Just over one year ago, I left my job at Cricket Australia. I had worked in the sport I loved for 10 years.

In my final week in the office a report was released into the culture of Australian Cricket. It was 145 pages long and included 42 recommendations. I didn’t need to read the report, like all culture I could feel it and see it. I wasn’t surprised that sections of the report were redacted or that in order to receive the information staff had filled in an anonymous survey. Why anonymous? Should I be scared that people know what I think?

I spent 10 years having some of the most fake conversations imaginable. The values of CA and Australian Cricket were plastered all over the walls of the office, desktops, mouse pads and more, but never lived. Every day you could find examples where people defied the values, and nothing was said or done. Often the worst offenders were given promotions. There was a clear divide between staff and senior management, with conversations watered down to the point where I felt like a career politician would struggle to make sense of what was being said.

My new job was at Leading Teams.

I’d heard about the work of Leading Teams through the work they’d done in the AFL. Leading Teams supports a team, any team, to have genuine conversations. Genuine conversations that reward teammates when they behave at or above the standard the team expects. Genuine conversations that challenge teammates when they fall short – not to put them down, but to help them improve. Genuine conversations between every member of the team, regardless of their tenure or status. Genuine conversations about how things are done, with the only assumption being that if we talk about it, we might find help someone improve or find a better way.

During the interview process I felt and saw a different culture. A culture that made every effort to ensure people could work at their best by being open and honest.

My new team ensured that my induction to its culture was smooth because expectations were clear. The expectation was summed up as “Go the Extra Yard”, and under that were 5 behaviours. Rather than huge posters or gimmicks telling me how to behave, every member of the team was telling me. I remember going to my first review with a document full of processes and plans. It’s fair to say I’d missed the point of the review, which was really to see how I was tracking with regards to “Going the Extra Yard”. If I was behaving the right way, the results would come.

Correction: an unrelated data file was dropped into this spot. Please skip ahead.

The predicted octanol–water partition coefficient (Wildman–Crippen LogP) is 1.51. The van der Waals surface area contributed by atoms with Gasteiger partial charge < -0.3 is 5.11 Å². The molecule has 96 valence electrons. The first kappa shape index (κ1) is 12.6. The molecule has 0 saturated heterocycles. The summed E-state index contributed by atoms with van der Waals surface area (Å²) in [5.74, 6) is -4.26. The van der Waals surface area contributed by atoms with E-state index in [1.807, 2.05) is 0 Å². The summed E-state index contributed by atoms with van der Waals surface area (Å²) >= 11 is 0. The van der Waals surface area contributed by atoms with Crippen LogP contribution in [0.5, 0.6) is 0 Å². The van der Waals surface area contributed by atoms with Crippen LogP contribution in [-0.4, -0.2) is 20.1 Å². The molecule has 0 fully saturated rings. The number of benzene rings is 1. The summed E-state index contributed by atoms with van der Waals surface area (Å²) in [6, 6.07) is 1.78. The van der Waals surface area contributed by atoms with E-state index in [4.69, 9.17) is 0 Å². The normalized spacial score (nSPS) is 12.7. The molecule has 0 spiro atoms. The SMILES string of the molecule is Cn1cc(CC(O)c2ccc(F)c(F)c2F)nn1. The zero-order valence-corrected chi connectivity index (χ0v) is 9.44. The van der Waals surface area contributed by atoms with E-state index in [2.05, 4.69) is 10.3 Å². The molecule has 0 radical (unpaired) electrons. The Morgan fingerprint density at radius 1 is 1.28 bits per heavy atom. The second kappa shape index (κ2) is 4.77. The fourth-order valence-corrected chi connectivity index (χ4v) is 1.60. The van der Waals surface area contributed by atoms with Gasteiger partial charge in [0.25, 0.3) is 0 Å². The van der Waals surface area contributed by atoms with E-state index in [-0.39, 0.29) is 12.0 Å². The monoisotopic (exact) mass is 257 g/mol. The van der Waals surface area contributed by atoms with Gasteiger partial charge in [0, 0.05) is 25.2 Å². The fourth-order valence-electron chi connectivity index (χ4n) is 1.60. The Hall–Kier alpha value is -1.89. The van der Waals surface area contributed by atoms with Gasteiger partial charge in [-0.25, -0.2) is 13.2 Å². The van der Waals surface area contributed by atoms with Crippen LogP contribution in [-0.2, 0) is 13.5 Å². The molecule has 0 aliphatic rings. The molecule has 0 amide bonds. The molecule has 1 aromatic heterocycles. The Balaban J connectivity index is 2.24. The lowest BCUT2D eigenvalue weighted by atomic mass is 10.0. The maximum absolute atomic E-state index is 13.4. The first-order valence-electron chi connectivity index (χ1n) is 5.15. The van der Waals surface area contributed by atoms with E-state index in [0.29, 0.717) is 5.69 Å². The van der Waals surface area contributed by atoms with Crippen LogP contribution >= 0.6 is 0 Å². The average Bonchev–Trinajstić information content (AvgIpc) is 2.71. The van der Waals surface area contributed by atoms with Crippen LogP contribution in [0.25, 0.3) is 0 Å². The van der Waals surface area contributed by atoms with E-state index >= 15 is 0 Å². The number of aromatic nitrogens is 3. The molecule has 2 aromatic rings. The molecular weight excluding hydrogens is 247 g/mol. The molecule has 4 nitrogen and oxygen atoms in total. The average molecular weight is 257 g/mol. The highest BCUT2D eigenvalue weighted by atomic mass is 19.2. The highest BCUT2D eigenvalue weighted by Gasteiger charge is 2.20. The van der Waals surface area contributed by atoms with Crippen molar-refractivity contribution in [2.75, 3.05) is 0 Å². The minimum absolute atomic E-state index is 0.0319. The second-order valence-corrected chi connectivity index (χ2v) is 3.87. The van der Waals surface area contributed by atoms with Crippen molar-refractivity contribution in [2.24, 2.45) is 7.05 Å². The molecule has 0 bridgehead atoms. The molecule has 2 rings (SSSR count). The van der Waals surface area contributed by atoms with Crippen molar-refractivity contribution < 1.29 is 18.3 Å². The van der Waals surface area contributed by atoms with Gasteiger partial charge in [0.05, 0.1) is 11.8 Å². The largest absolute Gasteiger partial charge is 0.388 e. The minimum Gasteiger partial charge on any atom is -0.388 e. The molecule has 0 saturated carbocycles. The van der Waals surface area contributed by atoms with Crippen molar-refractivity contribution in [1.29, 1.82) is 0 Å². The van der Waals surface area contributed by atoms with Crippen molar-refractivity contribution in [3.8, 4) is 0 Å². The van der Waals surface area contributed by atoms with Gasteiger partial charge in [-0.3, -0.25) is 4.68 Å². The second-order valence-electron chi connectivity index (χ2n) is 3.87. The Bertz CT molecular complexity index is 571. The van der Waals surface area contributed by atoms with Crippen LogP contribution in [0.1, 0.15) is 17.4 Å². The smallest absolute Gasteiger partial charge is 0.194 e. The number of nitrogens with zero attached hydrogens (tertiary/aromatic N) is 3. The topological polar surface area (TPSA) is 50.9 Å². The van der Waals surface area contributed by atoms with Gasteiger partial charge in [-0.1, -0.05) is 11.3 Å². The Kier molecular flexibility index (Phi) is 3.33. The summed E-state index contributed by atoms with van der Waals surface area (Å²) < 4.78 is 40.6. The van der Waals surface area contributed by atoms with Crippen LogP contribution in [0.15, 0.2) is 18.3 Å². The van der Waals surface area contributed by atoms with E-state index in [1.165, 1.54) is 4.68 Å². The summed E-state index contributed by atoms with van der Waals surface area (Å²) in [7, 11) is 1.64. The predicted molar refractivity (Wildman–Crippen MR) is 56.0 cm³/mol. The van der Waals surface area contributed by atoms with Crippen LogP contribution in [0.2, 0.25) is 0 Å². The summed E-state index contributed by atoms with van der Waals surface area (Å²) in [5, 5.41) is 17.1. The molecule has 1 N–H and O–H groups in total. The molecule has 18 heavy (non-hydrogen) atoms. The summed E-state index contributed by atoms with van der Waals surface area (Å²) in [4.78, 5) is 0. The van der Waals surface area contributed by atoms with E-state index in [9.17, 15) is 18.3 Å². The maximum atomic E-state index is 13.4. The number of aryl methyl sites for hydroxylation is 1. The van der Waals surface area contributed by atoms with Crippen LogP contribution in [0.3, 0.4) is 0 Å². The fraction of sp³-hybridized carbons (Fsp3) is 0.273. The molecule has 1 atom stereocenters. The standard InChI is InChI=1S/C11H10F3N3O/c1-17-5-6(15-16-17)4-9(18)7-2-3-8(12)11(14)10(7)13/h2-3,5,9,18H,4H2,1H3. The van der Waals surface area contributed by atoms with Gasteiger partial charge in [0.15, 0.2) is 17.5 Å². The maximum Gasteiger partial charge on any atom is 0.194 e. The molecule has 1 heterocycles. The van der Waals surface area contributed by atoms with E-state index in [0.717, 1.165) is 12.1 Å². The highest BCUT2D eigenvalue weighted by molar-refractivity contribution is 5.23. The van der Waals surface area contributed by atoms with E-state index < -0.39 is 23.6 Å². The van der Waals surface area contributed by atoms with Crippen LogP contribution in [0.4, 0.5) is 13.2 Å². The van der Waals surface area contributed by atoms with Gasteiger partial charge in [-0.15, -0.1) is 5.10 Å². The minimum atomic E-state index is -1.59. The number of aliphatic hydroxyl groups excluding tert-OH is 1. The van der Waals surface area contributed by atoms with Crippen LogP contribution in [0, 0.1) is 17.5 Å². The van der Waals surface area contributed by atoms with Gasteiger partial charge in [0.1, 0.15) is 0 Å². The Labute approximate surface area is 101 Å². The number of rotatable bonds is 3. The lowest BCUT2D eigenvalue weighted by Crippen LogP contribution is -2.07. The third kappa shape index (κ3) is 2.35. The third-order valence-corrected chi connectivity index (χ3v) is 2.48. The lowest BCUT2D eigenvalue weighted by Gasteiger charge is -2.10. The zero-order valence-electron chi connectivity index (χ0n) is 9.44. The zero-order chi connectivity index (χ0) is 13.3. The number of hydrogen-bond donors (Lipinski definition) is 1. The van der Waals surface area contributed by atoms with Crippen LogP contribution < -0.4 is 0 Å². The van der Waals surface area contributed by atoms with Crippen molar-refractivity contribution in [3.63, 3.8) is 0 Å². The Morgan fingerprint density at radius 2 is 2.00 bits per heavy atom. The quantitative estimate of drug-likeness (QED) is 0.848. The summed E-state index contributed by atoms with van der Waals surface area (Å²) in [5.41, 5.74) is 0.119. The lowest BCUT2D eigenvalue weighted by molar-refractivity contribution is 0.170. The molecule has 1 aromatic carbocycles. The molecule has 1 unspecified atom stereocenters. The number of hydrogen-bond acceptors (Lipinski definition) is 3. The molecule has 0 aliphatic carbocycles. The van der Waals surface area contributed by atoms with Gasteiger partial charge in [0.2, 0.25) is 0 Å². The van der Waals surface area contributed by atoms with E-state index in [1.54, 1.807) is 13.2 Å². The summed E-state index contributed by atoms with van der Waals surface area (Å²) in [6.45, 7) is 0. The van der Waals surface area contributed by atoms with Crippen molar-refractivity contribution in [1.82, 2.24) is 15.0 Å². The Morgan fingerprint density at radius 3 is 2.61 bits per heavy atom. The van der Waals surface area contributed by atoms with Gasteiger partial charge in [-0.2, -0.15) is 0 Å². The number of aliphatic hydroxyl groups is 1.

Feeling comfortable in this environment wasn’t always easy. I’d often go home with a headache as my politically trained brain fought against being genuine. How was it possible to challenge people who where owners of the business? How was it possible they were asking to be challenged? How was it going to be possible to say to someone “I think your behaviour missed the mark there” without there being repercussions from an HR department.

But there is a reason that empowerment is considered the biggest factor in job satisfaction, and at the end of the day that’s what Leading Teams works with its clients towards. If everyone contributes, the team succeeds. And once you feel empowered, the rest just works itself out. What’s the worst that can happen in an empowerment culture? You have a conversation about something awkward.

As part of the feedback process at Leading Teams we all vote, openly, for the people in the team who are best living “Go the Extra Yard”. The end of year award is named after one of the founders’ late wife, Sally McLean. I never got to meet Sally, but every story I hear about her is filled with emotion, passion and love. I was lucky enough to win the award this year.

As you’d expect, people asked “How do you feel?” I don’t have a great answer, but honoured is closest to the mark. To have a rookie win the award is a credit to the team that inducted me. And that was everyone in the team. Not a manager or an owner or a peer. Everyone, as a team.

Culture is not words on a wall, dogs in the office, Friday night drinks or anonymous surveys. Culture is definable and visible and requires constant work.

If we behave in the way we’ve agreed, we’ll put ourselves in the best position to succeed. I’ve now experienced a culture that required a 145-page report to explain it and one that could be described in 3 words. Empowering, Rewarding, Supportive.

Guy Redhouse

Guy Redhouse